“Especially for complex and costly IT deployments, customers need to invest more in the up-front evaluation, even if that entails … detailed requirements analysis ….” Rob Preston, “Montclair State Sues Oracle – Another Train Wreck,” InformationWeek.com, June 13, 2011.
And so it begins. Let’s do more up front analysis to keep us safe. More documents in advance, assuming that this will prevent any such slipups. So has this kind of waterfall approach succeeded in the past? Sometimes. But this is often how it gets started. Something goes wrong and the solution is often just this “figure it all out in advance before anything is done or committed.”
When I started computer programming, I would argue that we were what folks are now calling “agile.” Actually, I would call it chaos, but that is because we were often too eager to please. If a customer asked if our software could do “X” we would change the code and show it to them within a day and say “do you mean this?” This would start a back and forth relationship where we’d “tweak” the system until it was pretty close to what they wanted. Requirements document? What was that? Design and code inspections? What for — see it works! Comments in the code? Well, we are still making changes, so we don’t want to spend too much time doing that yet.
When this pre-agile approach inevitably caused degradation of the code and operations, management would step in and add controls on who could change the operational system and who would approve it. Additional phases and checkpoints were introduced to ensure all due diligence was done before proceeding to implementation. Pretty soon, we had huge checklists and process documents on how things were to be done. To make even the smallest change required significant documents, procedures and approvals. All sorts of “support” organizations popped up to ensure we were following the process and to ensure “quality” by auditing and inspecting what we were doing. There were now more “support” people than there were software programmers.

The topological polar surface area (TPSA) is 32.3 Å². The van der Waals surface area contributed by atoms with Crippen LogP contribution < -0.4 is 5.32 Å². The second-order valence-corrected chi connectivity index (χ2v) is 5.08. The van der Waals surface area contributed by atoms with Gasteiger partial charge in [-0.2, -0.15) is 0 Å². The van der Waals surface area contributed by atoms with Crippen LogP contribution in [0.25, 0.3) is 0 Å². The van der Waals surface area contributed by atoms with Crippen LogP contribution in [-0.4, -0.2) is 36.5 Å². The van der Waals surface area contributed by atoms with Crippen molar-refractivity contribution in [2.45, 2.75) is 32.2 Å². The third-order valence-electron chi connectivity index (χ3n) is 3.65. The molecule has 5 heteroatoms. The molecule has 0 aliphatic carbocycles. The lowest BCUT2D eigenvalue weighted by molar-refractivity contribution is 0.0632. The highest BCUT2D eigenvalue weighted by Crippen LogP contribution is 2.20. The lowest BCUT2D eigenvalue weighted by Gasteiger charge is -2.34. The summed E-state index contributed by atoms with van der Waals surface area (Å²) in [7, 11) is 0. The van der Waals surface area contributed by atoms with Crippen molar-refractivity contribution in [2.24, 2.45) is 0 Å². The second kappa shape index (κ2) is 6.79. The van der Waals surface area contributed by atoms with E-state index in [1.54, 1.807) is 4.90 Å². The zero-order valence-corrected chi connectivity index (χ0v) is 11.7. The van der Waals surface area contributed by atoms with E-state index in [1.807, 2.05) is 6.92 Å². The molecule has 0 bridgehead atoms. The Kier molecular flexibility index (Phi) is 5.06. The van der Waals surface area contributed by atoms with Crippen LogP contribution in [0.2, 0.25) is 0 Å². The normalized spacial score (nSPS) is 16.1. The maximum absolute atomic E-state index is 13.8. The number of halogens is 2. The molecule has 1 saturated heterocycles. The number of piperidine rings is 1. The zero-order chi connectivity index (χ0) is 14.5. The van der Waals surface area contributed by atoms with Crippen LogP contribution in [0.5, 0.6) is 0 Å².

In retrospect, we clearly went too far in the “figure it out all in advance” direction just as we had gone too far in the “code and go” direction before that. It was all motivated by things going wrong and the unproven assumption that if we figured it all out in advance, then things would be better. They weren’t and the trend today is agility in software development and project management because the waterfall approach was not consistently improving results.
Recommendations as in this editorial too often help to send us, once more, to an extreme. Playing it safe is, well, safe. But it doesn’t necessarily result in better outcomes, only more “self protection” when the results turn out to be not good. It takes courage to do a really good job and that often means sticking to what we know works and managing the risk, rather than taking the personally safest route. I would have liked Rob’s conclusions better if he talked about using a more incremental or agile approach to minimizing risks and ensuring we were getting what we asked for. Instead, he suggested “an ounce of protection” but we know that these ounces often grow to tons of overhead without any improvement in the outcome.
Is your project management threatening to become overloaded with up front activities that add questionable value?